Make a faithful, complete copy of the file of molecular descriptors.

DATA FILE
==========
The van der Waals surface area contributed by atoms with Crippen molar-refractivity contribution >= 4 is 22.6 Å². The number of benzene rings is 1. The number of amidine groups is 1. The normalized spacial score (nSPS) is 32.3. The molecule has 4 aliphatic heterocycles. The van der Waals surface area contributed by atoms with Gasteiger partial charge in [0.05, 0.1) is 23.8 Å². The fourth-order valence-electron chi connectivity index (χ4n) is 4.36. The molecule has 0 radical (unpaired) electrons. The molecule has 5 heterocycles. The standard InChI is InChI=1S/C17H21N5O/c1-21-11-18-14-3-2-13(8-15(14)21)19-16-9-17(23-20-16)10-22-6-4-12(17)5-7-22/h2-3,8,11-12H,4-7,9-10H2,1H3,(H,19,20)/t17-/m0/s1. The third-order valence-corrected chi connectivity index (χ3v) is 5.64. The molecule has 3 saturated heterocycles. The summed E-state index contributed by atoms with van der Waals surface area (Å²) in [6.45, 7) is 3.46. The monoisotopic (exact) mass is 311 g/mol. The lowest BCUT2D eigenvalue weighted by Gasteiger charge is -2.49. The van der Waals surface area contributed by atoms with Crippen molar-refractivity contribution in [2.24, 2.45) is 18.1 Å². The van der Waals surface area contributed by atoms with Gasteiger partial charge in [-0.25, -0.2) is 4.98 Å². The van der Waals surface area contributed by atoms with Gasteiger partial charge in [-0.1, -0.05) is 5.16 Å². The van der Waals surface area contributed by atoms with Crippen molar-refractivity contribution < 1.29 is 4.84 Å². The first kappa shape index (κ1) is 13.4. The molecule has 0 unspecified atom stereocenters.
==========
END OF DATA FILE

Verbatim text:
The van der Waals surface area contributed by atoms with Crippen molar-refractivity contribution >= 4 is 22.6 Å². The number of benzene rings is 1. The number of amidine groups is 1. The normalized spacial score (nSPS) is 32.3. The molecule has 4 aliphatic heterocycles. The van der Waals surface area contributed by atoms with Gasteiger partial charge in [0.05, 0.1) is 23.8 Å². The fourth-order valence-electron chi connectivity index (χ4n) is 4.36. The molecule has 0 radical (unpaired) electrons. The molecule has 5 heterocycles. The standard InChI is InChI=1S/C17H21N5O/c1-21-11-18-14-3-2-13(8-15(14)21)19-16-9-17(23-20-16)10-22-6-4-12(17)5-7-22/h2-3,8,11-12H,4-7,9-10H2,1H3,(H,19,20)/t17-/m0/s1. The third-order valence-corrected chi connectivity index (χ3v) is 5.64. The molecule has 3 saturated heterocycles. The summed E-state index contributed by atoms with van der Waals surface area (Å²) in [6.45, 7) is 3.46. The monoisotopic (exact) mass is 311 g/mol. The lowest BCUT2D eigenvalue weighted by Gasteiger charge is -2.49. The van der Waals surface area contributed by atoms with Crippen molar-refractivity contribution in [2.24, 2.45) is 18.1 Å². The van der Waals surface area contributed by atoms with Gasteiger partial charge in [-0.25, -0.2) is 4.98 Å². The van der Waals surface area contributed by atoms with Gasteiger partial charge in [-0.1, -0.05) is 5.16 Å². The van der Waals surface area contributed by atoms with Crippen molar-refractivity contribution < 1.29 is 4.84 Å². The first kappa shape index (κ1) is 13.4. The molecule has 0 unspecified atom stereocenters.